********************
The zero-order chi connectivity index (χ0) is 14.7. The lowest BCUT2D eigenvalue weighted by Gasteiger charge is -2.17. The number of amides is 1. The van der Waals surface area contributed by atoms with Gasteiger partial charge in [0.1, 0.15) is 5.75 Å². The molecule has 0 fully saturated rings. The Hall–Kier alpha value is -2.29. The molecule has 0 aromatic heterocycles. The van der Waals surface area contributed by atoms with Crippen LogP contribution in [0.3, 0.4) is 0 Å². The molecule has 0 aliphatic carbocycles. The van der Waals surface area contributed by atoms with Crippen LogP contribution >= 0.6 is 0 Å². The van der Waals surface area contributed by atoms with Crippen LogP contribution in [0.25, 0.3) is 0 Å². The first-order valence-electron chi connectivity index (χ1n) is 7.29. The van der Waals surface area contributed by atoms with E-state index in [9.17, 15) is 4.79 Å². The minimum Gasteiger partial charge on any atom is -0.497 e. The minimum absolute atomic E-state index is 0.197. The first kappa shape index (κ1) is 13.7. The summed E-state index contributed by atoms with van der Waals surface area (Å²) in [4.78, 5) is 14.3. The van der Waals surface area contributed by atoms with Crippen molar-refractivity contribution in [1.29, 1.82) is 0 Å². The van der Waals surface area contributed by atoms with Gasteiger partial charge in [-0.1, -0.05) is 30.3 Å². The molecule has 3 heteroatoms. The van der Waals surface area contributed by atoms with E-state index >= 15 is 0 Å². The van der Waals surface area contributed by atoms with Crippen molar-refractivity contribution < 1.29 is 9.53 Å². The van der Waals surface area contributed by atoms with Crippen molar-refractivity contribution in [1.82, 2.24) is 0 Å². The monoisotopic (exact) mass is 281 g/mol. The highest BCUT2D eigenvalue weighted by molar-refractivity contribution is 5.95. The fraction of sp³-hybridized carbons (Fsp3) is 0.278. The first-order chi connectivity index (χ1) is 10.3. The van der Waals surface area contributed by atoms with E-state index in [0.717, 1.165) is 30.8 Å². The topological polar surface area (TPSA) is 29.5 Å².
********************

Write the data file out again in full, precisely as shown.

The zero-order chi connectivity index (χ0) is 14.7. The lowest BCUT2D eigenvalue weighted by Gasteiger charge is -2.17. The number of amides is 1. The van der Waals surface area contributed by atoms with Gasteiger partial charge in [0.1, 0.15) is 5.75 Å². The molecule has 0 fully saturated rings. The Hall–Kier alpha value is -2.29. The molecule has 0 aromatic heterocycles. The van der Waals surface area contributed by atoms with Crippen LogP contribution in [0.3, 0.4) is 0 Å². The molecule has 0 aliphatic carbocycles. The van der Waals surface area contributed by atoms with Crippen LogP contribution >= 0.6 is 0 Å². The van der Waals surface area contributed by atoms with Crippen LogP contribution in [0.25, 0.3) is 0 Å². The first-order valence-electron chi connectivity index (χ1n) is 7.29. The van der Waals surface area contributed by atoms with E-state index in [9.17, 15) is 4.79 Å². The minimum Gasteiger partial charge on any atom is -0.497 e. The minimum absolute atomic E-state index is 0.197. The first kappa shape index (κ1) is 13.7. The summed E-state index contributed by atoms with van der Waals surface area (Å²) in [4.78, 5) is 14.3. The van der Waals surface area contributed by atoms with Crippen molar-refractivity contribution in [1.29, 1.82) is 0 Å². The van der Waals surface area contributed by atoms with Gasteiger partial charge in [-0.1, -0.05) is 30.3 Å². The molecule has 3 heteroatoms. The van der Waals surface area contributed by atoms with E-state index >= 15 is 0 Å². The van der Waals surface area contributed by atoms with Crippen molar-refractivity contribution < 1.29 is 9.53 Å². The van der Waals surface area contributed by atoms with Crippen molar-refractivity contribution in [1.82, 2.24) is 0 Å². The monoisotopic (exact) mass is 281 g/mol. The highest BCUT2D eigenvalue weighted by molar-refractivity contribution is 5.95. The fraction of sp³-hybridized carbons (Fsp3) is 0.278. The first-order chi connectivity index (χ1) is 10.3. The van der Waals surface area contributed by atoms with E-state index in [0.717, 1.165) is 30.8 Å². The topological polar surface area (TPSA) is 29.5 Å².